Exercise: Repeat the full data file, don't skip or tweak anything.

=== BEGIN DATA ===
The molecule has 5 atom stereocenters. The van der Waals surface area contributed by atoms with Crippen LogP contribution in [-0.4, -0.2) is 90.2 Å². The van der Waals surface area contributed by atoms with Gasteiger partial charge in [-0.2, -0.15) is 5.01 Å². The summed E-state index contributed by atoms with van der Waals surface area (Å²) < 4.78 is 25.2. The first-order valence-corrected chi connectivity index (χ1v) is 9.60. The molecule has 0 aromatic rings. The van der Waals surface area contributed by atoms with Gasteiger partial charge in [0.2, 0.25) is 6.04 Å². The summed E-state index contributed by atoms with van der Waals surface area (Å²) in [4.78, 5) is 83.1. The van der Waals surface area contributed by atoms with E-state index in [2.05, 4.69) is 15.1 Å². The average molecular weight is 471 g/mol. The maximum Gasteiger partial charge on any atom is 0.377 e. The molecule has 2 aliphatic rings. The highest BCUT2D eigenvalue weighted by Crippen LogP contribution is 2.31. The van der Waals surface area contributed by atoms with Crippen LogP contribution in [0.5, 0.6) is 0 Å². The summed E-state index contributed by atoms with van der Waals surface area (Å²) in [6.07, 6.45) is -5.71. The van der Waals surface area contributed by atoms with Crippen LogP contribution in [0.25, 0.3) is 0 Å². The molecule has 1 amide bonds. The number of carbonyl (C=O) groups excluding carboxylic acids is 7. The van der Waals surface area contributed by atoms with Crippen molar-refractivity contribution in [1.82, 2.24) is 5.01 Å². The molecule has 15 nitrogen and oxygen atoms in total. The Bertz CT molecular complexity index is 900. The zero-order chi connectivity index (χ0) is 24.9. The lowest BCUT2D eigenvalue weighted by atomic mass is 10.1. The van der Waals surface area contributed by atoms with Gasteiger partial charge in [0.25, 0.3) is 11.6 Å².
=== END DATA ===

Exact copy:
The molecule has 5 atom stereocenters. The van der Waals surface area contributed by atoms with Crippen LogP contribution in [-0.4, -0.2) is 90.2 Å². The van der Waals surface area contributed by atoms with Gasteiger partial charge in [-0.2, -0.15) is 5.01 Å². The summed E-state index contributed by atoms with van der Waals surface area (Å²) < 4.78 is 25.2. The first-order valence-corrected chi connectivity index (χ1v) is 9.60. The molecule has 0 aromatic rings. The van der Waals surface area contributed by atoms with Gasteiger partial charge in [0.2, 0.25) is 6.04 Å². The summed E-state index contributed by atoms with van der Waals surface area (Å²) in [4.78, 5) is 83.1. The van der Waals surface area contributed by atoms with E-state index in [2.05, 4.69) is 15.1 Å². The average molecular weight is 471 g/mol. The maximum Gasteiger partial charge on any atom is 0.377 e. The molecule has 2 aliphatic rings. The highest BCUT2D eigenvalue weighted by Crippen LogP contribution is 2.31. The van der Waals surface area contributed by atoms with Crippen LogP contribution in [0.5, 0.6) is 0 Å². The summed E-state index contributed by atoms with van der Waals surface area (Å²) in [6.07, 6.45) is -5.71. The van der Waals surface area contributed by atoms with Crippen LogP contribution in [0.25, 0.3) is 0 Å². The molecule has 1 amide bonds. The number of carbonyl (C=O) groups excluding carboxylic acids is 7. The van der Waals surface area contributed by atoms with Crippen molar-refractivity contribution in [1.82, 2.24) is 5.01 Å². The molecule has 15 nitrogen and oxygen atoms in total. The Bertz CT molecular complexity index is 900. The zero-order chi connectivity index (χ0) is 24.9. The lowest BCUT2D eigenvalue weighted by atomic mass is 10.1. The van der Waals surface area contributed by atoms with Gasteiger partial charge in [0.25, 0.3) is 11.6 Å².